Proteomics measurements

Cultivations were performed as described above. Culture aliquots were transferred into 2 ml reaction tubes and washed two times with PBS buffer (0.14 mM NaCl, 2.7 mM KCl, 1.5 mM KH2PO4, and 8 mM Na2HPO4). After washing, cell pellets were resuspended in 200 µl of lysis buffer containing 100 mM ammonium bicarbonate and 0.5 % sodium laroyl sarcosinate. Cells were again incubated for 15 min with 5 mM Tris(2-carboxyethyl)phosphine (TCEP) at 95 °C followed by alkylation with 10 mM iodoacetamide for 30 min at 25 °C. We used SP3 bead method45,46 for a large number of samples. Fixed protein amount of 50 µg measured by BCA assay (23225, Thermo Fischer) and mixed with 4 µl SP3 beads stock (mixed 20 μl of each Sera-Mag Beads A and B (GE Healthcare) with 100 µl ddH2O) in 96-well high-volume v-bottom plate (710879, Biozym Scientific GmbH). To initiate protein binding to the beads, 75 μl of 100% ethanol were added with the mixture of protein and beads for 15 min at room temperature. Tubes were placed in a magnetic rack for 5 min. The supernatant was discarded and the beads were rinsed two times with 200 µl of 70% ethanol and then 180 µl of 100% ethanol on a magnetic rack. For proteolytic digest, tubes were removed from the magnetic rack, and the beads were reconstituted in 28 µl 10% acetonitrile/10 mM NH4HCO3 with 1 µg trypsin (Promega) incubated shaking overnight at 30 °C. After incubation, the tubes were sonicated for 30 s and placed on a magnetic rack, and the supernatant containing tryptic peptides was recovered and transferred to new tubes. Recovered peptides were acidified by adding trifluoroacetic acid (TFA) to a 1.5% final concentration. Peptides were then purified through C18 microspin columns (Harvard Apparatus) according to the manufacturer’s instruction. The eluted peptides were dried and resuspended in 0.1% TFA for analysis of peptides. Analysis of peptides was performed by a Q-Exactive Plus mass spectrometer connected to an Ultimate 3000 RSLC nano with a Prowflow upgrade and a nanospray flex ion source (Thermo Scientific) as previously described32,47. Briefly, peptides were separated by a reverse-phase HPLC column (75 μm × 42 cm) packed with 2.4 μm C18 resin (Dr. Maisch GmbH, Germany) at a flow rate of 300 nl/min by gradient model which is from 98% solvent A (0.15% formic acid) and 2% solvent B (99.85% acetonitrile, 0.15% formic acid) to 35% solvent B over 84 min. The data acquisition was set to obtain one high-resolution MS scan at a resolution of 70,000 full width at half maximum (at m/z 200) followed by MS/MS scans of the 10 most intense ions. Label-free quantification (LFQ) of the data acquired from mass spectrometry was processed with Progenesis QIP (Waters), and MS/MS search was performed in MASCOT (v2.5, Matrix Science). The following search parameters were used: full tryptic search with two missed cleavage sites, 10 ppm MS1 and 0.02 Da fragment ion tolerance. Carbamidomethylation (C) as fixed, oxidation (M), and deamidation (N,Q) as variable modification. Progenesis outputs were further processed with SafeQuant.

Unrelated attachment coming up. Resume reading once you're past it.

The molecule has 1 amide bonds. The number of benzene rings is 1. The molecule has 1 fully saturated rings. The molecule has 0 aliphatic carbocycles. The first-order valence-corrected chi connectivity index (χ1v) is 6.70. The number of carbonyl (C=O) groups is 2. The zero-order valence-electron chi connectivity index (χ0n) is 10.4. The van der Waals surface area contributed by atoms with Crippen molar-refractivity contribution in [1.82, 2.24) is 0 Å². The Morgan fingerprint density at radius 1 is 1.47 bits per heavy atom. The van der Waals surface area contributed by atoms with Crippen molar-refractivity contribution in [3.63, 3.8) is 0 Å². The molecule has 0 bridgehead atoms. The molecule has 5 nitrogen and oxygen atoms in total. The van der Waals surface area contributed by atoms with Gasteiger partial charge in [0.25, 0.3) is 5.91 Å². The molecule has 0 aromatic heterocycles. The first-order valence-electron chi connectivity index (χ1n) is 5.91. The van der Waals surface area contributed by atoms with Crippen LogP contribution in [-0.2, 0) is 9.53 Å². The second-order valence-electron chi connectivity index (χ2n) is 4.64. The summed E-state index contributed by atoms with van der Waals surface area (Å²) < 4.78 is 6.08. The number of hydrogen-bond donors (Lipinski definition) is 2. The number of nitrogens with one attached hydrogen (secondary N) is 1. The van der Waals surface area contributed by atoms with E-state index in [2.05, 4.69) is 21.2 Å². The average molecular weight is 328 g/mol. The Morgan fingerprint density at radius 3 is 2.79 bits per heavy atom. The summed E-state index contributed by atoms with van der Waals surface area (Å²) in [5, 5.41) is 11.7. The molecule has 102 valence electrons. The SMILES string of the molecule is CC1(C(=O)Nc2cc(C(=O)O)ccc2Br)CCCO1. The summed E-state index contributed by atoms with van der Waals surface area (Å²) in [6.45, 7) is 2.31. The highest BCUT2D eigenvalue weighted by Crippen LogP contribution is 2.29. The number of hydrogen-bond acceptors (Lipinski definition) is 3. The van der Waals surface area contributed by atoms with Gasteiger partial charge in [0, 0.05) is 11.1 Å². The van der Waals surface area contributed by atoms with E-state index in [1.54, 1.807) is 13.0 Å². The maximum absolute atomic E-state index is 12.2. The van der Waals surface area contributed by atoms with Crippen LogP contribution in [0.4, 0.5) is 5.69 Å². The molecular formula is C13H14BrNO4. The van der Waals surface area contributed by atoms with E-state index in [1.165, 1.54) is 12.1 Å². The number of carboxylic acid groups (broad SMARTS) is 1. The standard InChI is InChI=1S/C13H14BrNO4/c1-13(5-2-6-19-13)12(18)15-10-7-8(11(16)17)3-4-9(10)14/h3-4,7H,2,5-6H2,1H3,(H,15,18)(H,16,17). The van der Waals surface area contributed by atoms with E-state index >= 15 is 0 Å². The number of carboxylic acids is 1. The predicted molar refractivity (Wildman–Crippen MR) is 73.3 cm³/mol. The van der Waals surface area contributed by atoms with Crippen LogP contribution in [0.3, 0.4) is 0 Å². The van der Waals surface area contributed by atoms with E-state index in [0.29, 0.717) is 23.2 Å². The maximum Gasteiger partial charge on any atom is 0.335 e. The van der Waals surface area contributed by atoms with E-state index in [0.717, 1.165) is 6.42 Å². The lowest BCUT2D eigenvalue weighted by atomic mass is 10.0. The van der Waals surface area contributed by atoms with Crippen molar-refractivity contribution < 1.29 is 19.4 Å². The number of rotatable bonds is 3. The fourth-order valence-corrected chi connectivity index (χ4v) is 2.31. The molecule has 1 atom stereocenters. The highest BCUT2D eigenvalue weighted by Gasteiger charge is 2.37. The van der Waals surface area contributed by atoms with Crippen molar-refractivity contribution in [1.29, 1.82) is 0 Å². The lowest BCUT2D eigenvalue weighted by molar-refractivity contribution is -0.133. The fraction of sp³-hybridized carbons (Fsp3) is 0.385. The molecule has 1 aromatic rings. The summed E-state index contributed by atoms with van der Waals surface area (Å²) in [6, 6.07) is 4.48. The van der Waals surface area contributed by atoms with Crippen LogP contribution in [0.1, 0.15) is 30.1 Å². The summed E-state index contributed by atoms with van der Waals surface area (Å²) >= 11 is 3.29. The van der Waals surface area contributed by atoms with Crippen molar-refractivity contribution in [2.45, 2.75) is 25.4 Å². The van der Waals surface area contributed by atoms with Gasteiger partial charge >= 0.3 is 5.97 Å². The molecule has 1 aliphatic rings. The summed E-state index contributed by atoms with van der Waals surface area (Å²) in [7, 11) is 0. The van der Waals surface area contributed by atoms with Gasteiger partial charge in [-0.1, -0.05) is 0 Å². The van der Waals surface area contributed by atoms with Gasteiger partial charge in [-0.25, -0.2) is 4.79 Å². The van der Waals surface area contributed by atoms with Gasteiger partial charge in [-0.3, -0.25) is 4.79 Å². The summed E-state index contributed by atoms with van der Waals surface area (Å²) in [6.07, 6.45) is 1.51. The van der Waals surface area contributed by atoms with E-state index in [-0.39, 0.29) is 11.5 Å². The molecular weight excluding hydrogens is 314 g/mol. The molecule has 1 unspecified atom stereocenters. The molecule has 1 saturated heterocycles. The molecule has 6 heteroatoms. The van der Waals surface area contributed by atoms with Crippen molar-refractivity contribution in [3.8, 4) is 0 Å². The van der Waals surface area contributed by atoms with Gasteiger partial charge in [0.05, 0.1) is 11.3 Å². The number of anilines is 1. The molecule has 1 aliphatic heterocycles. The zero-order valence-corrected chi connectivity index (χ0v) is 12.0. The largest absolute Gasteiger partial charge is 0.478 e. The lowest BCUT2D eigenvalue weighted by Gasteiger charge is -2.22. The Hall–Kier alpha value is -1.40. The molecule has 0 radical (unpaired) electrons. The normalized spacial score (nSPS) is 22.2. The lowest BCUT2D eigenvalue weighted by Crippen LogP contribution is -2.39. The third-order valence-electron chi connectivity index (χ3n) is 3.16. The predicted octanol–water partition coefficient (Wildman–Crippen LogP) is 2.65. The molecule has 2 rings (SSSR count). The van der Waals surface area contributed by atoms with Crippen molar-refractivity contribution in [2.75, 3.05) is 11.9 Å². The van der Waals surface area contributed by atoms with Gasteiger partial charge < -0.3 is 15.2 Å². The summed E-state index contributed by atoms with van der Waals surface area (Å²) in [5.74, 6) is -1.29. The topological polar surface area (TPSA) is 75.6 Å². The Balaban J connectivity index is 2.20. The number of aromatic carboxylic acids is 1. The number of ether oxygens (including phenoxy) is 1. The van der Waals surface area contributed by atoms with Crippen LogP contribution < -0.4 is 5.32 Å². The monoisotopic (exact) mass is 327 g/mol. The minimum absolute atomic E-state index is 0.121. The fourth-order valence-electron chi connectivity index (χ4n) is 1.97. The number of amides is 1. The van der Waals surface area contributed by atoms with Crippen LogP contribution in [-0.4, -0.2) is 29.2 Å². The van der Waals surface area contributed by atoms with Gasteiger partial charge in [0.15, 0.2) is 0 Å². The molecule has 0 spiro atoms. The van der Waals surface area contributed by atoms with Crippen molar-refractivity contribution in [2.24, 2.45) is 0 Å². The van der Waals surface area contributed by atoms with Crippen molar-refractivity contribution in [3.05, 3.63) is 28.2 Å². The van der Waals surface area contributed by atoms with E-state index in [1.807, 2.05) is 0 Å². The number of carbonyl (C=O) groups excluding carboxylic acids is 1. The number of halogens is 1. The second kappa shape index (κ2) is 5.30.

Constraint-based modeling

Flux balance analysis (FBA) was performed with a genome-scale model of E. coli metabolism, iML151519, and COBRApy48. Two additional reactions (G3PD_synth, G3PT_synth) were added to simulate the synthetic glycerol pathway. Constraints of the GLYK reaction were set to zero, to simulate deletion of the glyK gene. Additionally, constraints of glycerol-3-phosphate and glycerol dehydrogenases G3PD5, G3PD6, G3PD7, and GLYCDx were set to zero. The model was further constrained to stimulate growth on a minimal medium, with glucose as the sole carbon source at an uptake rate of 8 mmol g−1 h−1. The oxygen uptake rate was constrained at maximum of 20 mmol g−1 h−1 and uptake of inorganic ions was not constrained (nh4, pi, so4, k, fe2, mg2, ca2, cl, mn2, zn2, ni2, cobalt2, mobd)19. FBA was performed with different glycerol production rates between 0 and 14 mmol g−1 h−1 and maximal growth was the objective function.

Kinetic modeling and steady-state analysis

The stoichiometry of the model is shown in Fig. 3a. Mass balancing yields a system of ordinary differential equations (ODEs), F, that is a temporal function of the state variables x and the kinetic parameters p:

$${{F}}\left({{x}},{{p}}\right)=\frac{{{{{{{{\mathrm{d}}}}}}x}}}{{{{{{{{\mathrm{d}}}}}}t}}}=\left\{\begin{array}{c}\frac{{{{{{\rm{dFBP}}}}}}}{{{{{{{{\mathrm{d}}}}}}t}}}={{{r}}}_{{{{{{\rm{upper}}}}}}\_{{{{{\rm{glycolysis}}}}}}}-{{{r}}}_{{{{{{\rm{lower}}}}}}\_{{{{{\rm{glycoylsis}}}}}}}-{{{r}}}_{{{{{{\rm{glycerol}}}}}}}-{{{{{\rm{FBP}}}}}}\cdot {{\mu }}\\ \frac{{{{{{\rm{d}}}}}}{{{e}}}_{1}}{{{{{{{{\mathrm{d}}}}}}t}}}={{{{{{\rm{\beta }}}}}}}_{1}-{{{e}}}_{1}\cdot{{\mu }}\hfill\\ \frac{{{{{{\rm{d}}}}}}{{{e}}}_{2}}{{{{{{{{\mathrm{d}}}}}}t}}}={{{{{{\rm{\beta }}}}}}}_{2}-{{{e}}}_{2}\cdot {{\mu }}\hfill\end{array}\right.$$